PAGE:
The students will be chosen from Bester, Winter Street and Salem Avenue elementary schools, which have some of the highest percentages of students participating in low-income assistance programs.
With family structures becoming more diverse and school serving as a stabilizing factor in a child's life, the Washington County Board of Education wants to explore more nontraditional instructional strategies such as full-day kindergarten, according to the board's 1998 strategic plan.
Letitia Nalley doesn't know if her daughter will be selected for the pilot program yet, but thinks the program will benefit those chosen.
"I think it would be better for a lot of kids because I don't think they get what they need at home," said Nalley, 29, of Hagerstown.
In today's society parents are often working or don't care to help teach their child to learn, said Nalley, who said she spent time preparing her daughter for prekindergarten.
"They leave it up to teachers ... It's good to teach them ahead. That way they're not behind when they get to school," Nalley said.
Because students come from different socioeconomic backgrounds, they don't arrive at kindergarten or often even first grade on a level playing field, early learning experts said.
The full-day program will give teachers additional time to provide more intense lessons and give individual attention to better prepare at-risk students for first grade and more rigorous curriculums later on, Grafwallner said.
In Allegany County, Md., where the school system has just finished phasing in full-day kindergarten after six years, parents are telling school officials their children seem more mature and better prepared for first grade, said Helen Ann Warnick, director of elementary education.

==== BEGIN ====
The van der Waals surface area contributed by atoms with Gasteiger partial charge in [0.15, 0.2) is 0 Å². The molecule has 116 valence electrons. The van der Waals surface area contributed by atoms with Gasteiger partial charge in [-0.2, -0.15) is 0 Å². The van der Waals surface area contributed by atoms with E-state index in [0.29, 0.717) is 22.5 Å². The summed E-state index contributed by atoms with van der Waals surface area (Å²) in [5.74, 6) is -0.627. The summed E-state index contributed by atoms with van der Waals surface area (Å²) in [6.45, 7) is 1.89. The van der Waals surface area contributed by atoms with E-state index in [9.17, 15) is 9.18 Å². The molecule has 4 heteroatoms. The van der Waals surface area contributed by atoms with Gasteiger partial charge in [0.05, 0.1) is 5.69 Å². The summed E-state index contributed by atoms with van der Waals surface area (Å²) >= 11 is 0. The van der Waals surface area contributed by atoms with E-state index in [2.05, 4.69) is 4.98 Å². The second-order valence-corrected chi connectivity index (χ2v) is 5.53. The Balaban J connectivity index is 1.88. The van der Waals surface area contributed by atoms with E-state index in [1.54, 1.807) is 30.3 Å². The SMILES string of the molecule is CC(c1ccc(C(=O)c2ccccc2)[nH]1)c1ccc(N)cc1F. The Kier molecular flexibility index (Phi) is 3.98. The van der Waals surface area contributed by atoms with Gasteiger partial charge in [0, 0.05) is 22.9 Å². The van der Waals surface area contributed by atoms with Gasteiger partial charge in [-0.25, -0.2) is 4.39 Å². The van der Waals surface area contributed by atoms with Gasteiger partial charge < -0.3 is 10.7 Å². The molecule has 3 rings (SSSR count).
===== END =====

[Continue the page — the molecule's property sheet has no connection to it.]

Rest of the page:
"When children came into first grade they were much farther ahead socially and academically," Warnick said. First grade teachers noted that students who had full-day kindergarten were about six weeks ahead of those who started first grade after half-day kindergarten.
The school system focused on early literacy so students were read to at least twice a day and every day they had an opportunity to write and draw, Warnick said.
The earlier children learn good work and study habits the better off they will be later in school and life, said Pat Hare, who teaches pre-kindergarten to many of the children expected to participate in next fall's pilot program.
"I know that sounds funny at the age of five," Hare said.
In a half-day, or approximately three hours, there is little time for instruction after time for snack, play and talking about the day's lesson plan are factored in, said Christy Spicer, elementary director at Grace Academy, which offers full-day kindergarten.
When Spicer was an instructional assistant for kindergartners at Salem Avenue Elementary School, she assisted children who didn't know their shapes and colors, and couldn't tell letters from numbers, she said.
"I saw progress that I don't think would have happened if no one was pulling them aside" as instructional assistants do, Spicer said.
A full day for at-risk children will give teachers time to focus on students' weaknesses, Hare said.
By adding full-day kindergarten, Washington County is not leading a trend, but joining one that has been growing for decades, according to Grafwallner and studies.
Close to 50 percent of elementary schools in the nation provide a form of extended or full-day kindergarten, Grafwallner said.
Only three public school systems in Maryland do not offer a form of full-day or extended kindergarten this school year - St. Mary's, Worcester and Washington counties, Grafwallner said.
Washington County's pilot program is being funded by a three-year Goals 2000 state grant that will provide $200,000 in its first year, enough to pay the salaries of four kindergarten teachers and buy supplies, said Director of Elementary Education John W. Festerman.
The amount of the grant will decrease in the second and third years so local funding will be needed for those years, he said.
Festerman said he expects to ask the board not only to back up the pilot program in its second year, but also to begin offering full-day kindergarten in a few other schools during the 2001-02 school year.
"I think it's necessary to have it in every (elementary) school," Schools Superintendent Herman Bartlett said.